In certain other embodiments, the second diffuser 211 may include one or more other housings other than the above-referenced diffuser housing 221 and/or housing 110. Also, as mentioned above, in certain embodiments the diffuser housing 221 may comprise the above-referenced housing 110, and/or may be formed within the diffuser housing 221.

In the depicted embodiment, the diffuser housing 221 further includes and defines a second diffuser air inlet 252 and a second diffuser air outlet 254. The second diffuser air inlet 252 is coupled between the de-swirl section 225 and the second diffuser 211, and is disposed proximate a second diffuser leading edge 249. The second diffuser 211 receives the compressed and de-swirled air from the de-swirl section 225 via the second diffuser air inlet 252. The second diffuser air outlet 254 is coupled between the second diffuser 211 and the combustor 104, and is disposed proximate a second diffuser trailing edge 253. The second diffuser 211 supplies the further diffused and compressed air to the combustor 104 via the second diffuser air outlet 254.

In a preferred embodiment described further below in connection with FIGS. 3 and 4, the gas turbine engine 100 further includes a plurality of fuel injectors that are each coupled to the combustor 104, and that are configured to supply fuel to the combustor 104. Also in a preferred embodiment, the second diffuser 211 includes various openings formed at least in part by one or more walls of the housing 110 and/or the diffuser housing 221, through which the fuel injectors may pass through when removed from the combustor. This allows the second diffuser 211 to be disposed in closer proximity to the combustor, to thereby minimize loss as air is transported from the second diffuser 211 to the combustor 104.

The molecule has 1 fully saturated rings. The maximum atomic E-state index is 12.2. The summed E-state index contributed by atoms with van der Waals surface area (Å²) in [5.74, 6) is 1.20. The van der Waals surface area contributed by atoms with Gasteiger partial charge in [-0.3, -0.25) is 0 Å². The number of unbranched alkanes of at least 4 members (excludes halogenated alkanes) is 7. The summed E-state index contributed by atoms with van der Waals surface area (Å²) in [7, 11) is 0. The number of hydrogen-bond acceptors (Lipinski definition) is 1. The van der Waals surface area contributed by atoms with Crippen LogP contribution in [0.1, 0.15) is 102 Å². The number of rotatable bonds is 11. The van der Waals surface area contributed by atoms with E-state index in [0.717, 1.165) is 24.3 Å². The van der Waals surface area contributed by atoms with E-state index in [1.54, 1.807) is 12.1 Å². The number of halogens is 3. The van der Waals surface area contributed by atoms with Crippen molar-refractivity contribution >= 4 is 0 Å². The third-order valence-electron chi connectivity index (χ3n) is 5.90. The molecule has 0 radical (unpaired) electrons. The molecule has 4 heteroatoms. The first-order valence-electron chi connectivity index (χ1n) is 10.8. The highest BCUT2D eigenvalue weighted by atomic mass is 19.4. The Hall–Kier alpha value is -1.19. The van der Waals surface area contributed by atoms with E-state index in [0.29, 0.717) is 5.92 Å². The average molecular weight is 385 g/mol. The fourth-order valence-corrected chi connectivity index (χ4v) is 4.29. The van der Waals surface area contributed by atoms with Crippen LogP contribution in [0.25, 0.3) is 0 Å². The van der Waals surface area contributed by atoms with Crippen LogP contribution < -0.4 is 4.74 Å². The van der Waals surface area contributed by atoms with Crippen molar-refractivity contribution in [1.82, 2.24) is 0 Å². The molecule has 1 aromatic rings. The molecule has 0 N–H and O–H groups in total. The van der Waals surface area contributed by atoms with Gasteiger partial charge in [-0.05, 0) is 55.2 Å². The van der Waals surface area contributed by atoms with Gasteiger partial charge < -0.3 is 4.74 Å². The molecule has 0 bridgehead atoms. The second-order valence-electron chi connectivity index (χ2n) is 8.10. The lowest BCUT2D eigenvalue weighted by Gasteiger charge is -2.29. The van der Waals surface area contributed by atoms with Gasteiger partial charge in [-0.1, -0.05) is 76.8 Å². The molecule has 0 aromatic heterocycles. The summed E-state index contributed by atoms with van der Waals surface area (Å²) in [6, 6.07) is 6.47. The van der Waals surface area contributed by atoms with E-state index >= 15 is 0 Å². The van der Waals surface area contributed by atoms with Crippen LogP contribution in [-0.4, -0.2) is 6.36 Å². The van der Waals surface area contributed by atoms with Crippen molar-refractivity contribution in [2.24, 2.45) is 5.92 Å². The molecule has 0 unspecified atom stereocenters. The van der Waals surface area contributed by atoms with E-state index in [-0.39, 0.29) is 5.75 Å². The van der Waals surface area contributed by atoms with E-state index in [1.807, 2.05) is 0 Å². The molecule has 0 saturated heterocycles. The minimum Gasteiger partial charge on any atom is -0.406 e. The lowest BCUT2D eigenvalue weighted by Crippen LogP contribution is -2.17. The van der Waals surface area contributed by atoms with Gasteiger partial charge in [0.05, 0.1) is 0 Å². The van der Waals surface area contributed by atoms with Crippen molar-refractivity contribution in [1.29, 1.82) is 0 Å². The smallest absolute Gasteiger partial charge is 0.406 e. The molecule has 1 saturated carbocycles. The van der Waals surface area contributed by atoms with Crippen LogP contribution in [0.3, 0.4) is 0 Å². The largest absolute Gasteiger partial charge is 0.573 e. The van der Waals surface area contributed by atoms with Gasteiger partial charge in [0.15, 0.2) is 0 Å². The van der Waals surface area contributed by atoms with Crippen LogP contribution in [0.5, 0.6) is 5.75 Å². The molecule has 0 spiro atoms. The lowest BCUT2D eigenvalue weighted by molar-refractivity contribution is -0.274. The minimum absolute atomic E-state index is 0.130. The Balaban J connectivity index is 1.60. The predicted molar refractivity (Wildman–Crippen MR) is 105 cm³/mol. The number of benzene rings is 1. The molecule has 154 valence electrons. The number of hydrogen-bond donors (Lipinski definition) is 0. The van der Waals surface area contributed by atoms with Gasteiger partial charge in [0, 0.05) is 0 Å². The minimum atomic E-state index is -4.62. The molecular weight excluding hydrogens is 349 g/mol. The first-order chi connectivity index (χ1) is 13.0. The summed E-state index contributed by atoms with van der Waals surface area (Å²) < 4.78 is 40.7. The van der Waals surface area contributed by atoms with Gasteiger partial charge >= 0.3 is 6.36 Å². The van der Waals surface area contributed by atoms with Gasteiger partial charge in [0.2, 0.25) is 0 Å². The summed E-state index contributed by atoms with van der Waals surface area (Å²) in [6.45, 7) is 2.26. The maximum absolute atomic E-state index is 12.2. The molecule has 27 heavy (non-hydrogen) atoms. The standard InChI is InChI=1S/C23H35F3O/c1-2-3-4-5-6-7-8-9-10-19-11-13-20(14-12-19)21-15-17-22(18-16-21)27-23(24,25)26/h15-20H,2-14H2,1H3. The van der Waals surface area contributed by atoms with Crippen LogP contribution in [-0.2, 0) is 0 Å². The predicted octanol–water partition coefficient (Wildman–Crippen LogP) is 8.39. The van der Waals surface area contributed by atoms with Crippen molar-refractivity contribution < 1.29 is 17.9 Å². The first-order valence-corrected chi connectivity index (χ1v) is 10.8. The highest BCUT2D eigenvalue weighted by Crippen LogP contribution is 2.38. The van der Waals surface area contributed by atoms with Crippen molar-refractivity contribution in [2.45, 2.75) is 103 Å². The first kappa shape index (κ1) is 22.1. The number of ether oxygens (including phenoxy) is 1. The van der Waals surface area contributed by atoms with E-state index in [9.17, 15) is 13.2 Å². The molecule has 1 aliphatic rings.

FIGS. 3 and 4 illustrate various preferred features of the second diffuser 211 of FIG. 2, with different views in accordance with an exemplary embodiment of the present invention. Specifically, FIGS. 3 and 4 provide a top-angled view (FIG. 3) and a side-angled view (FIG. 4), respectively, of a cross section of a portion of the compressor 102 thereof, of FIG. 2, including the second diffuser 211 thereof, and depicted along with a portion of the combustor 104 of FIG. 2 and a plurality of replaceable fuel injectors 302 that can be used in connection therewith, in accordance with an exemplary embodiment of the present invention.

In the depicted embodiment, the fuel injectors 302 are coupled to the combustor 104, and are configured to supply fuel thereto. In addition, as shown in FIGS. 3 and 4, the fuel injectors 302 are removable through a portion, or opening, of the second diffuser 211, as set forth in greater detail below.